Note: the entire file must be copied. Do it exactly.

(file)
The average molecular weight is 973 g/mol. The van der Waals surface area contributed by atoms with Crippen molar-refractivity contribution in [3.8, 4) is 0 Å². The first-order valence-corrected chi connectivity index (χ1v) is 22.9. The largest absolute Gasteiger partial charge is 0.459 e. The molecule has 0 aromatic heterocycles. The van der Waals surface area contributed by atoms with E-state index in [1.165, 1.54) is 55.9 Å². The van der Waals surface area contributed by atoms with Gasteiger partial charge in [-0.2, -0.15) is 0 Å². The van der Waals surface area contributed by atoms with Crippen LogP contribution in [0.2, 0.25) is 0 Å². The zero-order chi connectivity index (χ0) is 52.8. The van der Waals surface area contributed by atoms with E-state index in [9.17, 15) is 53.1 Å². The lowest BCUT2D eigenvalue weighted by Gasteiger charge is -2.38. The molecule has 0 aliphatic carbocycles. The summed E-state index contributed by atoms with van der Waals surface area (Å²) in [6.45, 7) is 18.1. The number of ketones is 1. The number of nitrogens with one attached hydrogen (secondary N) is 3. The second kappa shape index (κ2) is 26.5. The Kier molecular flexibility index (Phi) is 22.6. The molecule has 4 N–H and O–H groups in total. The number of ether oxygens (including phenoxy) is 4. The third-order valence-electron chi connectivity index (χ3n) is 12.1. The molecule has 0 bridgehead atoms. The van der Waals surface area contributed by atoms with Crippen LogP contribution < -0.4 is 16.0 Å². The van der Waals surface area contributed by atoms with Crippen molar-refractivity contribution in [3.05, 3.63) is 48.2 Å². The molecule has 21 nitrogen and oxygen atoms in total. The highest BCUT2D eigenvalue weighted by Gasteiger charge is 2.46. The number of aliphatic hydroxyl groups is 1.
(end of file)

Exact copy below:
The average molecular weight is 973 g/mol. The van der Waals surface area contributed by atoms with Crippen molar-refractivity contribution in [3.8, 4) is 0 Å². The first-order valence-corrected chi connectivity index (χ1v) is 22.9. The largest absolute Gasteiger partial charge is 0.459 e. The molecule has 0 aromatic heterocycles. The van der Waals surface area contributed by atoms with E-state index in [1.165, 1.54) is 55.9 Å². The van der Waals surface area contributed by atoms with Gasteiger partial charge in [-0.2, -0.15) is 0 Å². The van der Waals surface area contributed by atoms with Crippen LogP contribution in [0.2, 0.25) is 0 Å². The zero-order chi connectivity index (χ0) is 52.8. The van der Waals surface area contributed by atoms with E-state index in [9.17, 15) is 53.1 Å². The lowest BCUT2D eigenvalue weighted by Gasteiger charge is -2.38. The molecule has 0 aliphatic carbocycles. The summed E-state index contributed by atoms with van der Waals surface area (Å²) in [6.45, 7) is 18.1. The number of ketones is 1. The number of nitrogens with one attached hydrogen (secondary N) is 3. The second kappa shape index (κ2) is 26.5. The Kier molecular flexibility index (Phi) is 22.6. The molecule has 4 N–H and O–H groups in total. The number of ether oxygens (including phenoxy) is 4. The third-order valence-electron chi connectivity index (χ3n) is 12.1. The molecule has 0 bridgehead atoms. The van der Waals surface area contributed by atoms with Crippen LogP contribution < -0.4 is 16.0 Å². The van der Waals surface area contributed by atoms with Crippen molar-refractivity contribution in [3.05, 3.63) is 48.2 Å². The molecule has 21 nitrogen and oxygen atoms in total. The highest BCUT2D eigenvalue weighted by Gasteiger charge is 2.46. The number of aliphatic hydroxyl groups is 1.